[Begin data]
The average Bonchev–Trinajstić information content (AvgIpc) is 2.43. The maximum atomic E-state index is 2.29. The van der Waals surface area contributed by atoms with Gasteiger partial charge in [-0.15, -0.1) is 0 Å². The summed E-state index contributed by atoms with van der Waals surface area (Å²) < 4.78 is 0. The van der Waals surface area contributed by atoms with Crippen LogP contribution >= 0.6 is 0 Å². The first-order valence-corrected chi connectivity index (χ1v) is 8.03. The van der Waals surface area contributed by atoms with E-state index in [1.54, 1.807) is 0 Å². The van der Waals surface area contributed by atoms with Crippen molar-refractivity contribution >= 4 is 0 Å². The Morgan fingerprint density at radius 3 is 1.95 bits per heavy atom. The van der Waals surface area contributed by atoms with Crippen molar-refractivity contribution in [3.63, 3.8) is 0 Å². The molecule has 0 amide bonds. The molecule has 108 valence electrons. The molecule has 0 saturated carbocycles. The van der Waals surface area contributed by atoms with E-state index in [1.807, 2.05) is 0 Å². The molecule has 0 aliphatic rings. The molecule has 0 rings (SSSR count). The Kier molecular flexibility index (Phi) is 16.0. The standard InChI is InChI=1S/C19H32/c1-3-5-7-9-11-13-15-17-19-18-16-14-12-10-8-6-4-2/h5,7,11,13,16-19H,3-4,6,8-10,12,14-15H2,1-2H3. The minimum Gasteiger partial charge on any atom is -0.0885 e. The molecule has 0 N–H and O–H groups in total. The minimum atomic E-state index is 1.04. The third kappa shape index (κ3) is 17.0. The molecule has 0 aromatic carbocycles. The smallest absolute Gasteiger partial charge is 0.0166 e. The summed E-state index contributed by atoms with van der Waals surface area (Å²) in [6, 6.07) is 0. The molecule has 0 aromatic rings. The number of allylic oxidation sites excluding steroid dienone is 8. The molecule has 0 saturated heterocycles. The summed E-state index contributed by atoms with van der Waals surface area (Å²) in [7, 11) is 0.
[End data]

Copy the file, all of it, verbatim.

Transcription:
The average Bonchev–Trinajstić information content (AvgIpc) is 2.43. The maximum atomic E-state index is 2.29. The van der Waals surface area contributed by atoms with Gasteiger partial charge in [-0.15, -0.1) is 0 Å². The summed E-state index contributed by atoms with van der Waals surface area (Å²) < 4.78 is 0. The van der Waals surface area contributed by atoms with Crippen LogP contribution >= 0.6 is 0 Å². The first-order valence-corrected chi connectivity index (χ1v) is 8.03. The van der Waals surface area contributed by atoms with E-state index in [1.54, 1.807) is 0 Å². The van der Waals surface area contributed by atoms with Crippen molar-refractivity contribution >= 4 is 0 Å². The Morgan fingerprint density at radius 3 is 1.95 bits per heavy atom. The van der Waals surface area contributed by atoms with Crippen molar-refractivity contribution in [3.63, 3.8) is 0 Å². The molecule has 0 amide bonds. The molecule has 108 valence electrons. The molecule has 0 saturated carbocycles. The van der Waals surface area contributed by atoms with E-state index in [1.807, 2.05) is 0 Å². The molecule has 0 aliphatic rings. The molecule has 0 rings (SSSR count). The Kier molecular flexibility index (Phi) is 16.0. The standard InChI is InChI=1S/C19H32/c1-3-5-7-9-11-13-15-17-19-18-16-14-12-10-8-6-4-2/h5,7,11,13,16-19H,3-4,6,8-10,12,14-15H2,1-2H3. The minimum Gasteiger partial charge on any atom is -0.0885 e. The molecule has 0 N–H and O–H groups in total. The minimum atomic E-state index is 1.04. The third kappa shape index (κ3) is 17.0. The molecule has 0 aromatic carbocycles. The smallest absolute Gasteiger partial charge is 0.0166 e. The summed E-state index contributed by atoms with van der Waals surface area (Å²) in [6, 6.07) is 0. The molecule has 0 aromatic rings. The number of allylic oxidation sites excluding steroid dienone is 8. The molecule has 0 saturated heterocycles. The summed E-state index contributed by atoms with van der Waals surface area (Å²) in [7, 11) is 0.